How to paint a butterfly with Cath Hodsman – a new workshop!
An entomological watercolour workshop with new tutor Cath Hodsman
We are delighted to welcome the well known and respected artist Cath Hodsman to teach a new workshop at Pegasus Art, ‘How to paint a butterfly’. She comes with excellent references and bounds into our shop on a wet and windy day, instantly blowing away our January blues. Her energy and vibrancy are infectious and she soon has me laughing and sharing anecdotes.
But back to the reason she is here…..to show me her beautiful and very detailed entomological paintings, butterfly and moth specimens. Before long I’m drawn into her wonderful insect world as she jumps up to point at the large wall map on our staff room wall to illustrate where the pioneering female entomological artist, Maria Merian (1600’s) sailed to Surinam in South America to study and paint the insect metamorphic lifecycle in a detailed and precise way that had never been done before.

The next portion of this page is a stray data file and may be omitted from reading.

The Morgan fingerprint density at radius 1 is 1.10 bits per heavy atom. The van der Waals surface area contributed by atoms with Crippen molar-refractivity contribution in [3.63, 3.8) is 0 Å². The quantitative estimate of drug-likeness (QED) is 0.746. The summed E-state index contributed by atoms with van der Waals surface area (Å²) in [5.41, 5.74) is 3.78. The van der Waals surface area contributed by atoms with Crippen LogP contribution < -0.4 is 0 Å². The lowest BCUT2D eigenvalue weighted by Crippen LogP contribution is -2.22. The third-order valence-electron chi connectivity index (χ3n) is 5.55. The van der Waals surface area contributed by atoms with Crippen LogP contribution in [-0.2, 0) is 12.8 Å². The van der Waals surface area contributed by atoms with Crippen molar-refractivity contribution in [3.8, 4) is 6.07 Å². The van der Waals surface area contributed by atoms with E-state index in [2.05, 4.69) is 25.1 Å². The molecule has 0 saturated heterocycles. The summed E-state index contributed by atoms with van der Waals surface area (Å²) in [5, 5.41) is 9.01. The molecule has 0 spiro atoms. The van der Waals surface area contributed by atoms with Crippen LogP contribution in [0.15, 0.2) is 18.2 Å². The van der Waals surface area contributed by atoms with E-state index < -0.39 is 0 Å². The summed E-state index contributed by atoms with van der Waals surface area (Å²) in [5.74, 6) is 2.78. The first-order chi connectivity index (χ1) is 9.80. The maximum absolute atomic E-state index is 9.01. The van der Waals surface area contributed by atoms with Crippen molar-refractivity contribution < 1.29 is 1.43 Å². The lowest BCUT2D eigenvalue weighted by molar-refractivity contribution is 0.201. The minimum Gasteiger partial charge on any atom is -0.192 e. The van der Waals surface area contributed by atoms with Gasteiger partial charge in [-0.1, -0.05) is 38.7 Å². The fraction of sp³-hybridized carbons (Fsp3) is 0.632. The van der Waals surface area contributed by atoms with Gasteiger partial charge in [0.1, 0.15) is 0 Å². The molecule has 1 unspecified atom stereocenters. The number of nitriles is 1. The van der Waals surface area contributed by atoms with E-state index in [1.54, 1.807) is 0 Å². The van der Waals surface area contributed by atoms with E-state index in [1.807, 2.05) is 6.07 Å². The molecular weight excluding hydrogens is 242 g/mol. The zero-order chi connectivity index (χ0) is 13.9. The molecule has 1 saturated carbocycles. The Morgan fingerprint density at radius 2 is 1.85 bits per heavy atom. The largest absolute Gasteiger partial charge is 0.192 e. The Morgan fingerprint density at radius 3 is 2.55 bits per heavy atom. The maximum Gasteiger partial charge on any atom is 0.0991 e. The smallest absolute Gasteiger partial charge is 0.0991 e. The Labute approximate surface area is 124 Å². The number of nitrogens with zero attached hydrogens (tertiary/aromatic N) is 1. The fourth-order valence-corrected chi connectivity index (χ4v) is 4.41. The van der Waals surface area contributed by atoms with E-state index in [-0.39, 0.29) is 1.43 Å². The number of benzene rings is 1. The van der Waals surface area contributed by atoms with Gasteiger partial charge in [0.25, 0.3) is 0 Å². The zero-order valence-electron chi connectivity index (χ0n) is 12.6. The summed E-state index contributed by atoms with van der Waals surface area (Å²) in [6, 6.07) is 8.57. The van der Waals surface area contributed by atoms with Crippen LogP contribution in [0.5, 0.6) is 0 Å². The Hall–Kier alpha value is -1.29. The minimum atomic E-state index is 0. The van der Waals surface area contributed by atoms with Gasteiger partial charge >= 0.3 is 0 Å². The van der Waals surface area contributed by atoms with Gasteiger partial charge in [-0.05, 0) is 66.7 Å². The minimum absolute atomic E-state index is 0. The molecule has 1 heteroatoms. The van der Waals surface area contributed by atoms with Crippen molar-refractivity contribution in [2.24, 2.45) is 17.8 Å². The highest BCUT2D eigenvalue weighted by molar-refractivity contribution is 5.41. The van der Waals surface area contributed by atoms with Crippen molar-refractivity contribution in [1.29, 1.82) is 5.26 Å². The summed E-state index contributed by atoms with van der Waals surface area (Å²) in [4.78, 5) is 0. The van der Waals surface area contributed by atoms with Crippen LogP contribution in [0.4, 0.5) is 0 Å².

So this workshop is a little bit different to our other painting workshops at Pegasus Art.
Not only is it a painting workshop, it’s also an entomological one. Students will spend some time looking at ‘dead things’ (also, totally ethically sourced specimens) as Cath says, through a microscope, learning about their habits and habitats, studying them closely before attempting to draw and paint them, using watercolours. In exactly the same way as botanical painting is the art of looking closely and drawing very precisely, the same can be said of entomological art.
How to paint a butterfly with Cath Hodsman
Saturday 16th July
10am – 4pm £80
Here’s a snippet of our conversation….